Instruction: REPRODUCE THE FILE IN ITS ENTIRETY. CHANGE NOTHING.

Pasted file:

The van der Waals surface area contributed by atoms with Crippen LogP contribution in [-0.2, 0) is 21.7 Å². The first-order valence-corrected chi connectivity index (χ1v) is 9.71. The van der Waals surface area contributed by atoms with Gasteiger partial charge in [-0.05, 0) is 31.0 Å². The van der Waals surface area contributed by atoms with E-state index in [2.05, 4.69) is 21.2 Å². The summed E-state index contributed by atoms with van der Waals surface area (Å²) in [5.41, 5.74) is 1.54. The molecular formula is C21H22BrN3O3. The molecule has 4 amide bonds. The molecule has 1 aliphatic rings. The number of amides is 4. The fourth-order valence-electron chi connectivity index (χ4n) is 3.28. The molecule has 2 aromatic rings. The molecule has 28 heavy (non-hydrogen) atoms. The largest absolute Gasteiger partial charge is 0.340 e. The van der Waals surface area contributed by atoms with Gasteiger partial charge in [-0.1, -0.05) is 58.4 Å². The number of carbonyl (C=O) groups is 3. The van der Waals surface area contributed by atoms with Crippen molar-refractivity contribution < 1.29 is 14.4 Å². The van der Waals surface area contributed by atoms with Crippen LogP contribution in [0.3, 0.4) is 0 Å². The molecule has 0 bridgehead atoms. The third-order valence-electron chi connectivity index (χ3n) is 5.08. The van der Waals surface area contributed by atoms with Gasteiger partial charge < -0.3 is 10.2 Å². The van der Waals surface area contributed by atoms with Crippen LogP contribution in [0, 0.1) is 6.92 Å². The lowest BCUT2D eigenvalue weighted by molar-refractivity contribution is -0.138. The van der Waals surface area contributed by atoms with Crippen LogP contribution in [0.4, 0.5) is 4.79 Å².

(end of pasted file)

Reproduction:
The van der Waals surface area contributed by atoms with Crippen LogP contribution in [-0.2, 0) is 21.7 Å². The first-order valence-corrected chi connectivity index (χ1v) is 9.71. The van der Waals surface area contributed by atoms with Gasteiger partial charge in [-0.05, 0) is 31.0 Å². The van der Waals surface area contributed by atoms with E-state index in [2.05, 4.69) is 21.2 Å². The summed E-state index contributed by atoms with van der Waals surface area (Å²) in [5.41, 5.74) is 1.54. The molecular formula is C21H22BrN3O3. The molecule has 4 amide bonds. The molecule has 1 aliphatic rings. The number of amides is 4. The fourth-order valence-electron chi connectivity index (χ4n) is 3.28. The molecule has 2 aromatic rings. The molecule has 28 heavy (non-hydrogen) atoms. The largest absolute Gasteiger partial charge is 0.340 e. The van der Waals surface area contributed by atoms with Gasteiger partial charge in [-0.1, -0.05) is 58.4 Å². The number of carbonyl (C=O) groups is 3. The van der Waals surface area contributed by atoms with Crippen molar-refractivity contribution < 1.29 is 14.4 Å². The van der Waals surface area contributed by atoms with Crippen LogP contribution in [0.3, 0.4) is 0 Å². The molecule has 0 bridgehead atoms. The third-order valence-electron chi connectivity index (χ3n) is 5.08. The van der Waals surface area contributed by atoms with Gasteiger partial charge < -0.3 is 10.2 Å². The van der Waals surface area contributed by atoms with Crippen LogP contribution in [0, 0.1) is 6.92 Å². The lowest BCUT2D eigenvalue weighted by molar-refractivity contribution is -0.138. The van der Waals surface area contributed by atoms with Crippen LogP contribution in [0.4, 0.5) is 4.79 Å².